Posted in: Car Maintenance,
by Gregg Laskoski on Apr 16, 2013 06:00 AM
Good news for bybrid owners, without a doubt. But when you see why average cost of hybrid repair went down a bit, it may not be enough to compel you to shop for one...
According to CarMD, their recent nationwide survey of car repair bills has found the average cost to fix regular cars has gone up for the first time in six years, while hybrid car repair costs actually decreased.
CarMD found hybrids experienced a decrease in average cost of repairs. “The most expensive repair in 2011 was ‘replace hybrid inverter assembly’ at $4,098, which decreased by nearly 5 percent in 2012,” wrote CarMD’s researchers. “Hybrid repairs no longer hold the top spot, which is now ‘Replace Transmission Assembly and Reprogram Electronic Control Module’ at more than $5,400.”
This result was released based on analysis made for the time period of Jan. 1, 2012 through Dec. 31, 2012 and it surveyed repairs made by 161,000 ASE-certified technicians.
According to hybridcars.com, it is believed a prime reason hybrids’ stats improved is there are simply many more hybrids on the road. 2011 saw 268,807 hybrids sold in the U.S., 2010 saw 274,763 hybrids sold, 2009 saw 290,272, and 2008 – a year of alarming gas price spikes – saw 314,271 U.S. hybrids sold.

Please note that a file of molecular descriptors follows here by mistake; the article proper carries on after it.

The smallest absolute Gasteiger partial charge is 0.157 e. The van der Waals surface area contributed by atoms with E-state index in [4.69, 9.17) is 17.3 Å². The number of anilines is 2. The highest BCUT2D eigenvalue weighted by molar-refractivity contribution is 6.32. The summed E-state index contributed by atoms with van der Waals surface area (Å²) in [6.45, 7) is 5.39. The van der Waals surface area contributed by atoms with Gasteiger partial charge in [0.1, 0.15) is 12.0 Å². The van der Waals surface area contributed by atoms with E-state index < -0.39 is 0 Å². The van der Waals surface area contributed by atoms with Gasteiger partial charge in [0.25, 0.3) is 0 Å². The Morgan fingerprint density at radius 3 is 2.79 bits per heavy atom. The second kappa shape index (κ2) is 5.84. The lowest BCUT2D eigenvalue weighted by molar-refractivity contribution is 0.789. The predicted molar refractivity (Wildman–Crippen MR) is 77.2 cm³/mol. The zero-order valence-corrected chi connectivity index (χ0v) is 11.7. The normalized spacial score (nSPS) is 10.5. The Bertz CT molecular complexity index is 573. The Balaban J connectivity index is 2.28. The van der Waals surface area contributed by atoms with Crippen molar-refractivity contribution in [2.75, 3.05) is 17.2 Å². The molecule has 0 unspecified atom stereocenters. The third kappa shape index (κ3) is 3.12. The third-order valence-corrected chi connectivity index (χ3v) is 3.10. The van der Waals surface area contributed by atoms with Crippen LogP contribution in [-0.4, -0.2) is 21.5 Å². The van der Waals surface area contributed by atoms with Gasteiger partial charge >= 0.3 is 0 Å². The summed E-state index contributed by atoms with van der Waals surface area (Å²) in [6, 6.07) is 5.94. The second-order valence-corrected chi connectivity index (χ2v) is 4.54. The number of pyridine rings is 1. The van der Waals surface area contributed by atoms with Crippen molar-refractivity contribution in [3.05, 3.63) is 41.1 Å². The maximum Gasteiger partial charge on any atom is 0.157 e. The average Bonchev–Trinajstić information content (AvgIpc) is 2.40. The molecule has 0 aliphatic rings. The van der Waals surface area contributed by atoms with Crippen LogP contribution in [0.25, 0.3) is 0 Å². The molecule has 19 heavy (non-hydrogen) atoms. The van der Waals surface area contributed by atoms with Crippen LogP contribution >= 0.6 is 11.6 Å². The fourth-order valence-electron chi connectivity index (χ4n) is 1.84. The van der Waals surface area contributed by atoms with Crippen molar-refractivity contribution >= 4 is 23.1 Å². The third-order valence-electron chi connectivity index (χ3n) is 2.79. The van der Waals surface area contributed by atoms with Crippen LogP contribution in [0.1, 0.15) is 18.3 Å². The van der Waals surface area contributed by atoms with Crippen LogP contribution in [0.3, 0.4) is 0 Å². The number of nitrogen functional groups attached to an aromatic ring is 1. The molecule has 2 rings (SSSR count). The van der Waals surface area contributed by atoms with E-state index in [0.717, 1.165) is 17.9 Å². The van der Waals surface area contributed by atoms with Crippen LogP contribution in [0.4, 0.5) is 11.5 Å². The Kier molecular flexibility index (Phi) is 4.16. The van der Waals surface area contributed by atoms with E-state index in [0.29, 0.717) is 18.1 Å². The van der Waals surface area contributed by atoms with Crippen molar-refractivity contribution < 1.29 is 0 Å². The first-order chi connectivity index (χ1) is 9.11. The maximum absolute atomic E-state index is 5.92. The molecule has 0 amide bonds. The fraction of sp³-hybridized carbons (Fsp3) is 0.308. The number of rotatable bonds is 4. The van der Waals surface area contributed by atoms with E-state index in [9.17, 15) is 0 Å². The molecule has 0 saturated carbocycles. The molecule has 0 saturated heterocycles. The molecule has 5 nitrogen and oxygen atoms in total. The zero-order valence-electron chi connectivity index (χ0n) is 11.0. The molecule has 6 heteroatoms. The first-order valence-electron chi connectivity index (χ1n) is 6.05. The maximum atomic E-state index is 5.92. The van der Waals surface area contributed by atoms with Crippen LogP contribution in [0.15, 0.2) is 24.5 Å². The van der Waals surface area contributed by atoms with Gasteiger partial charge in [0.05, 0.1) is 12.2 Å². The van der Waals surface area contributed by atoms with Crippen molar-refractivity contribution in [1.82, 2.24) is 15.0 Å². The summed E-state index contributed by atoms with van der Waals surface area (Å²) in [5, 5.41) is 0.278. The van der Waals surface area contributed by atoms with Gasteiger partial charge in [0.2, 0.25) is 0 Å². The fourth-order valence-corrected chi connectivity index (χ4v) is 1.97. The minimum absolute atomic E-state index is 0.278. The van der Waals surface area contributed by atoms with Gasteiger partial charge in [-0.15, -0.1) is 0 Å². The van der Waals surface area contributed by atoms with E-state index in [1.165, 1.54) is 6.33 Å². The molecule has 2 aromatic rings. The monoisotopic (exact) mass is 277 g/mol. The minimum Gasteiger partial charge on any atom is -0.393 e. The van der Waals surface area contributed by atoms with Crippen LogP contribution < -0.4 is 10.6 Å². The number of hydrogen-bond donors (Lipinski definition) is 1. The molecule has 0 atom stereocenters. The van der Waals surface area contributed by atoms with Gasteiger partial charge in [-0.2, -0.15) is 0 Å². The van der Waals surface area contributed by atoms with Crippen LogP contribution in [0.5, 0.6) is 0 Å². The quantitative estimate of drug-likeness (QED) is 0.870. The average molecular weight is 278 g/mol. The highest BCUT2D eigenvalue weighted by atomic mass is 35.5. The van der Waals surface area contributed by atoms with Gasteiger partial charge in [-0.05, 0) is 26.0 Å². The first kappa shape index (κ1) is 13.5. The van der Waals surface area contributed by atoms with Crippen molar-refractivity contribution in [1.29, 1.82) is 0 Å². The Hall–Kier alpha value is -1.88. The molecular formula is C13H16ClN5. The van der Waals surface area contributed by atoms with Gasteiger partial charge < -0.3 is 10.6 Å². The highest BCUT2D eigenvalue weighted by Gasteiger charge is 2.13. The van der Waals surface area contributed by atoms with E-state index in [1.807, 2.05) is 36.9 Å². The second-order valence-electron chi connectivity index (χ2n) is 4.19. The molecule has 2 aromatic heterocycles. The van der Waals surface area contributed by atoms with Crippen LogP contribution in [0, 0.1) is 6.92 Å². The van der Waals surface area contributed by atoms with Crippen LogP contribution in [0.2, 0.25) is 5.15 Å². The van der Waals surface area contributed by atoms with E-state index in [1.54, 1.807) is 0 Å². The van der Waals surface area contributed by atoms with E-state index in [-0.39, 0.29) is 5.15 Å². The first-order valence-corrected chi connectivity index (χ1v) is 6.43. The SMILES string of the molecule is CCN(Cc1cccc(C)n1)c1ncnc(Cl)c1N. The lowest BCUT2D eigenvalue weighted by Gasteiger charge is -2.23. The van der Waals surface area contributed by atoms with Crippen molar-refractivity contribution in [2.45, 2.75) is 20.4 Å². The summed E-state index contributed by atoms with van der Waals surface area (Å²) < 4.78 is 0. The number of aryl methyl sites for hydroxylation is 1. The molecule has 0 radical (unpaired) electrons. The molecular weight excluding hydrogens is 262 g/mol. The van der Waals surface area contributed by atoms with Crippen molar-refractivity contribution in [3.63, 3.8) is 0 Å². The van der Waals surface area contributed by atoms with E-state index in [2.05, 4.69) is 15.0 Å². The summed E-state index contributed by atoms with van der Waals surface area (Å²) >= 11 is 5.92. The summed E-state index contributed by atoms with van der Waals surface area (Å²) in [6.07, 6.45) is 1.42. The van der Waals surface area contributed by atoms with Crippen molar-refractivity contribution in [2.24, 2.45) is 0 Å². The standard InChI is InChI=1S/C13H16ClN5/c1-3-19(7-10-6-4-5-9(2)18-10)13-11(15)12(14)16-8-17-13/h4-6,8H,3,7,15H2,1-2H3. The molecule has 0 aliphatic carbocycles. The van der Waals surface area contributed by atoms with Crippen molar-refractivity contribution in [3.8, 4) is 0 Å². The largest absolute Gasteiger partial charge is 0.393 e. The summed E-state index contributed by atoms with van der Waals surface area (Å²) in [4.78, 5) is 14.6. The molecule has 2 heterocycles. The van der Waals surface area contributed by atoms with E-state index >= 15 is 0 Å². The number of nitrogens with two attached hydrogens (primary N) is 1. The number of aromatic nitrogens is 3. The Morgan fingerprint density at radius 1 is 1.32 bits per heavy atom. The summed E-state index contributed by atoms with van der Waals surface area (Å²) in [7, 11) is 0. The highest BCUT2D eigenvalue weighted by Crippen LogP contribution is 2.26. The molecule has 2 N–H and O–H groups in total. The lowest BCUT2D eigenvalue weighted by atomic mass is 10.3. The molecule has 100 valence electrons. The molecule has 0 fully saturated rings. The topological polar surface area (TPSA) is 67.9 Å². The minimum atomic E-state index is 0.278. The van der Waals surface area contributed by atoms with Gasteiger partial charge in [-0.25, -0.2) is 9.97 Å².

So the rate has been over a quarter million hybrid sales per year for the past several years.
Another reason hybrid repair costs are believed to have dropped is the number of technicians qualified to repair them has increased, as has the number of suppliers of hybrid-specific parts.
As for regular vehicles, contributors to cost increases include the fact more people are hanging on to their vehicles longer. The average age is now over 11 years, and this leads to a higher incidence of “catastrophic” or major repairs which spiked 24 percent in 2012. Also a culprit for higher repair costs mentioned was record heat in regions in 2012.
The researchers also found more vehicle owners are making minor repairs themselves, keeping their cars out of the shop. And, newer cars are making fewer trips to the shop, indicating an increase in reliability.